Made (εποιησεν). But Westcott and Hort read εκερδησεν, gained, as in verse 17. Κερδος means interest. This gain was a hundred per cent.
Maketh a reckoning (συναιρε λογον). As in 18:23. Deissmann (Light from the Ancient East, p. 117) gives two papyri quotations with this very business idiom and one Nubian ostracon with it. The ancient Greek writers do not show it.
The joy of thy lord (την χαριν του κυριου σου). The word χαρα or joy may refer to the feast on the master's return. So in verse 23.
That had received the one talent (ο το ταλεντον ειληφως). Note the perfect active participle to emphasize the fact that he still had it. In verse 20 we have ο--λαβων (aorist active participle).
I knew thee (εγνων σε). Second aorist active indicative. Experimental knowledge (γινωσκω) and proleptical use of σε.
A hard man (σκληρος). Harsh, stern, rough man, worse than αυστηρος in Lu 19:21 , grasping and ungenerous.
Where thou didst not scatter (οθεν ου διεσκορπισας). But this scattering was the chaff from which wheat was winnowed, not the scattering of seed.
Thou wicked and slothful servant (πονηρε δουλε κα οκνηρε). From πονος (work, annoyance, disturbance, evil) and οκνεω (to be slow, "poky," slothful). Westcott and Hort make a question out of this reply to the end of verse 26. It is sarcasm.
Thou oughtest therefore (εδσ σε ουν). His very words of excuse convict him. It was a necessity (εδε) that he did not see.
The bankers (τοις τραπεζειταις). The benchers, money-changers, brokers, who exchanged money for a fee and who paid interest on money. Word common in late Greek.
I should have received back (εγω εκομισαμην αν). Conclusion of a condition of the second class (determined as unfulfilled). The condition is not expressed, but it is implied. "If you had done that."
With interest (συν τοκω). Not with "usury" in the sense of extortion or oppression. Usury only means "use" in itself. The word is from τικτω, to bring forth. Compound interest at six per cent doubles the principal every twenty years. It is amazing how rapidly that piles up if one carries it on for centuries and millenniums. "In the early Roman Empire legal interest was eight per cent, but in usurious transactions it was lent at twelve, twenty-four, and even forty-eight" (Vincent). Such practices exist today in our cities. The Mosaic law did not allow interest in dealings between Hebrews, but only with strangers (De 23:19,20; Ps 15:5 ).
The unprofitable (τον αχρειον). Useless (α privative and χρειος, useful) and so unprofitable, injurious. Doing nothing is doing harm.
All the nations (panta ta ethn). Not just Gentiles, but Jews also. Christians and non-Christians. This program for the general judgment has been challenged by some scholars who regard it as a composition by the evangelist to exalt Christ. But why should not Christ say this if he is the Son of Man and the Son of God and realized it? A "reduced" Christ has trouble with all the Gospels, not merely with the Fourth Gospel, and no less with Q and Mark than with Matthew and Luke. This is a majestic picture with which to close the series of parables about readiness for the second coming. Here is the program when he does come. "I am aware that doubt is thrown on this passage by some critics. But the doubt is most wanton. Where is the second brain that could have invented anything so original and so sublime as vv. 35-40,42-45 ?" (Sanday, Life of Christ in Recent Research, p. 128).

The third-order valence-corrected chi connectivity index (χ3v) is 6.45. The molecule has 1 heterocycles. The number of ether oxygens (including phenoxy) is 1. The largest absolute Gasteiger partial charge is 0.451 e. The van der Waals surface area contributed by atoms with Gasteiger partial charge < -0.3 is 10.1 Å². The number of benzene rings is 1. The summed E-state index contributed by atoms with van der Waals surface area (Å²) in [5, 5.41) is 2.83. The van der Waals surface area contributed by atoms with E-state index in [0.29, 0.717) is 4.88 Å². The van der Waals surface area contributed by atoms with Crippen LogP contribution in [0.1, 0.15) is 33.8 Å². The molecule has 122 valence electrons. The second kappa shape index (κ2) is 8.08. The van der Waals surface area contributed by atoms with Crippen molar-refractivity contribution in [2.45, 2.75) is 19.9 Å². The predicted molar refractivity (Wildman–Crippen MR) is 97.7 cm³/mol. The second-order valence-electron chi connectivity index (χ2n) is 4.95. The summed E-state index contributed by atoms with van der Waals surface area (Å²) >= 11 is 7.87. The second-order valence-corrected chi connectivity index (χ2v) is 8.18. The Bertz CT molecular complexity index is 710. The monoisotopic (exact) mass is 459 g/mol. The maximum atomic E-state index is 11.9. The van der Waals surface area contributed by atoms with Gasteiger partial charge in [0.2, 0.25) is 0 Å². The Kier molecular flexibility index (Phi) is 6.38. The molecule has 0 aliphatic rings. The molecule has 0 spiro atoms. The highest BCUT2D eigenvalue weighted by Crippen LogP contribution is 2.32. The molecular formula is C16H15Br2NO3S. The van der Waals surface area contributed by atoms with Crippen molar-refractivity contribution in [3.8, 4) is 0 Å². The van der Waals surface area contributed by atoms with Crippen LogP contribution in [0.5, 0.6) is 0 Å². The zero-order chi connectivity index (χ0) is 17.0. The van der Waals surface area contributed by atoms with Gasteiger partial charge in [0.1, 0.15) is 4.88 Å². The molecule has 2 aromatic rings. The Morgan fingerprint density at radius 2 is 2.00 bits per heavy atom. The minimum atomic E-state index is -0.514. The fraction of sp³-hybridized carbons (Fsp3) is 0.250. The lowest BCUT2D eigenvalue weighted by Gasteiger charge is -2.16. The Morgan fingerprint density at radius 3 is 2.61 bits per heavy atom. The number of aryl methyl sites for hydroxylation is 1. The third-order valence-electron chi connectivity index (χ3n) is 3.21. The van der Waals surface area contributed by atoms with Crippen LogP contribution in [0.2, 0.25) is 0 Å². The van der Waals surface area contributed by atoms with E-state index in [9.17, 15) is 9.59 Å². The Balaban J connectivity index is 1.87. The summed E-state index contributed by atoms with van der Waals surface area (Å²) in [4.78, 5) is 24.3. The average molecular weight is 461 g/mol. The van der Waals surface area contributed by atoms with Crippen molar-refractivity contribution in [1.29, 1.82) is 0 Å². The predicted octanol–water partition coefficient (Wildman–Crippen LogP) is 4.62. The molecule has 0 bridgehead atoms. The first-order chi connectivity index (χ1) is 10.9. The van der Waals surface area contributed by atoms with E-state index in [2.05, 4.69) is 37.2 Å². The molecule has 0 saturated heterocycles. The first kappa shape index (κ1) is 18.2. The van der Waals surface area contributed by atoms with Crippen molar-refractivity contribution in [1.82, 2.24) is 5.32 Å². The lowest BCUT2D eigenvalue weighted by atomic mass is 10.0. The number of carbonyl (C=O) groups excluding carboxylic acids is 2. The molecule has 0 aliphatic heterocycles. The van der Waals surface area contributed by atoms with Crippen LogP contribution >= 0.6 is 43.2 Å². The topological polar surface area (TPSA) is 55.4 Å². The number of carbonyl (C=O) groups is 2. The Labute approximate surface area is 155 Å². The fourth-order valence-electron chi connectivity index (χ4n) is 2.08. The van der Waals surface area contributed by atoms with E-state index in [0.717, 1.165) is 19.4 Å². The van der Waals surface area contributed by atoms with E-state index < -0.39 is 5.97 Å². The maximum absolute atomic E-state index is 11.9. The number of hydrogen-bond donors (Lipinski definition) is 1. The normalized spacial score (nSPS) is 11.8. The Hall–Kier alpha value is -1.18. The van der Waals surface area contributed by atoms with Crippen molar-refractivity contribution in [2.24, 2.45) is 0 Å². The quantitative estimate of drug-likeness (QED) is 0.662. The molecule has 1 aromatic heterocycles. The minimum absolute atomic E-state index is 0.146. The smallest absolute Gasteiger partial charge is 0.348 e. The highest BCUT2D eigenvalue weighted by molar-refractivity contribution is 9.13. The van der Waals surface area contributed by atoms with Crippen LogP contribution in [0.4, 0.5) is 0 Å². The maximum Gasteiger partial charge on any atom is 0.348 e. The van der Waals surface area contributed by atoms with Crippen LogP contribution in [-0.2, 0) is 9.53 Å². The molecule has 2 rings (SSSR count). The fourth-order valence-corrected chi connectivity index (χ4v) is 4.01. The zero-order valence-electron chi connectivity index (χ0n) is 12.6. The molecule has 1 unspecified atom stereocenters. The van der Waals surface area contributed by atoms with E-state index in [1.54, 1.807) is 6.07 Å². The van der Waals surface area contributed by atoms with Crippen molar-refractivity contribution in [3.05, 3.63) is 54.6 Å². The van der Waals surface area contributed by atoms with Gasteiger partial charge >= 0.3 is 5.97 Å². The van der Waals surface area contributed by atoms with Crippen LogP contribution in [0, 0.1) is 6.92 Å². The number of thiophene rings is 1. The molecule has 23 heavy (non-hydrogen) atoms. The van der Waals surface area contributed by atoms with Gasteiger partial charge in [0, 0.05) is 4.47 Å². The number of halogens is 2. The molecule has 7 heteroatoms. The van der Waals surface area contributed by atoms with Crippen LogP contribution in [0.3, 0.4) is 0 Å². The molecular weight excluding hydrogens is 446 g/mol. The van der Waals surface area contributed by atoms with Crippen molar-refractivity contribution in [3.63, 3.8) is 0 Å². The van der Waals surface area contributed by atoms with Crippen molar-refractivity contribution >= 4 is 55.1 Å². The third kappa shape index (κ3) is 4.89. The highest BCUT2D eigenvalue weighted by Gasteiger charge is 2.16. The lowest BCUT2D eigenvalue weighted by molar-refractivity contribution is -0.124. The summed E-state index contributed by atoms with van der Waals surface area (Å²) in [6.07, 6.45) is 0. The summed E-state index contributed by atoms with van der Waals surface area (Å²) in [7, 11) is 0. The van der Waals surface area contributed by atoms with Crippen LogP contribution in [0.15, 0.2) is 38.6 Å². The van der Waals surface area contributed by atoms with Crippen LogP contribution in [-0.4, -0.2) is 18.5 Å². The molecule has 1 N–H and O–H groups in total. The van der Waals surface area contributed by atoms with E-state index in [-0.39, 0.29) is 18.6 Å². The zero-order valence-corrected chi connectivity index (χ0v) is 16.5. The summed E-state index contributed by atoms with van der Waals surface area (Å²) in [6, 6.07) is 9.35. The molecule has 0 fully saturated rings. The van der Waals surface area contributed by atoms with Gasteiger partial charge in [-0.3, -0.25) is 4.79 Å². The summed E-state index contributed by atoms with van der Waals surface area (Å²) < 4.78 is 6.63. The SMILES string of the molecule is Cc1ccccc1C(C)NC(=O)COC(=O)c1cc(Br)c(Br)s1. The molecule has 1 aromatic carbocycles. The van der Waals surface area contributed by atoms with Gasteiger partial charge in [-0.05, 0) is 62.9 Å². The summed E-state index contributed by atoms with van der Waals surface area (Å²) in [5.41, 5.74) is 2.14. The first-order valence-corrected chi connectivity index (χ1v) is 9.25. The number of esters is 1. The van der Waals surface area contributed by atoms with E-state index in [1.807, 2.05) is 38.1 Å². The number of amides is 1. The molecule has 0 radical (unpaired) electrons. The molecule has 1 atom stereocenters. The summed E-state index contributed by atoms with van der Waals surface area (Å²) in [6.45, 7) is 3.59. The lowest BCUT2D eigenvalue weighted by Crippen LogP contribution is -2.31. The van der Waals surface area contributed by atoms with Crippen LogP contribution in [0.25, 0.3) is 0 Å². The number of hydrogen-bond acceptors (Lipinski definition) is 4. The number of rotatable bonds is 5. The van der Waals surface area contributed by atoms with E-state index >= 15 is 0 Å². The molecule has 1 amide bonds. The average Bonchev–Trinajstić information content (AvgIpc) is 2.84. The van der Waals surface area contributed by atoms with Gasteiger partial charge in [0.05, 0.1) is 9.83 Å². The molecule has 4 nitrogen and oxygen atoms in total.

As the shepherd separates (ωσπερ ο ποιμην αφοριζε). A common figure in Palestine. The sheep are usually white and the goats black. There are kids (εριφων, εριφια) which have grazed together. The goats devastate a field of all herbage. "Indeed they have extirpated many species of trees which once covered the hills" (Tristram, Natural History of the Bible, pp. 89f.). The shepherd stands at the gate and taps the sheep to go to the right and the goats to the left.
From the foundation of the world (απο καταβολης κοσμου). The eternal purpose of the Father for his elect in all the nations. The Son of Man in verse 31 is the King here seated on the throne in judgment.
Clothed me (περιεβαλετε με). Second aorist middle indicative, cast something around me.
Visited me (επεσκεψασθε με). Looked after, came to see. Our "visit" is from Latin viso, video. Cf. our English "go to see."
Ye did it unto me (εμο εποιησατε). Dative of personal interest. Christ identifies himself with the needy and the suffering. This conduct is proof of possession of love for Christ and likeness to him.
No meat (ουκ εδωκατε μο φαγειν). You did not give me anything to eat. The repetition of the negative ου in 42 and 43 is like the falling of clods on the coffin or the tomb. It is curious the surprise here shown both by the sheep and the goats. Some sheep will think that they are goats and some goats will think that they are sheep.
Eternal punishment (κολασιν αιωνιον). The word κολασιν comes from κολαζω, to mutilate or prune. Hence those who cling to the larger hope use this phrase to mean age-long pruning that ultimately leads to salvation of the goats, as disciplinary rather than penal. There is such a distinction as Aristotle pointed out between μωρια (vengeance) and κολασις. But the same adjective αιωνιος is used with κολασιν and ζωην. If by etymology we limit the scope of κολασιν, we may likewise have only age-long ζωην. There is not the slightest indication in the words of Jesus here that the punishment is not coeval with the life. We can leave all this to the King himself who is the Judge. The difficulty to one's mind about conditional chastisement is to think how a life of sin in hell can be changed into a life of love and obedience. The word αιωνιος (from αιων, age, αεςυμ, αε) means either without beginning or without end or both. It comes as near to the idea of eternal as the Greek can put it in one word. It is a difficult idea to put into language. Sometimes we have "ages of ages" (αιωνες των αιωνων).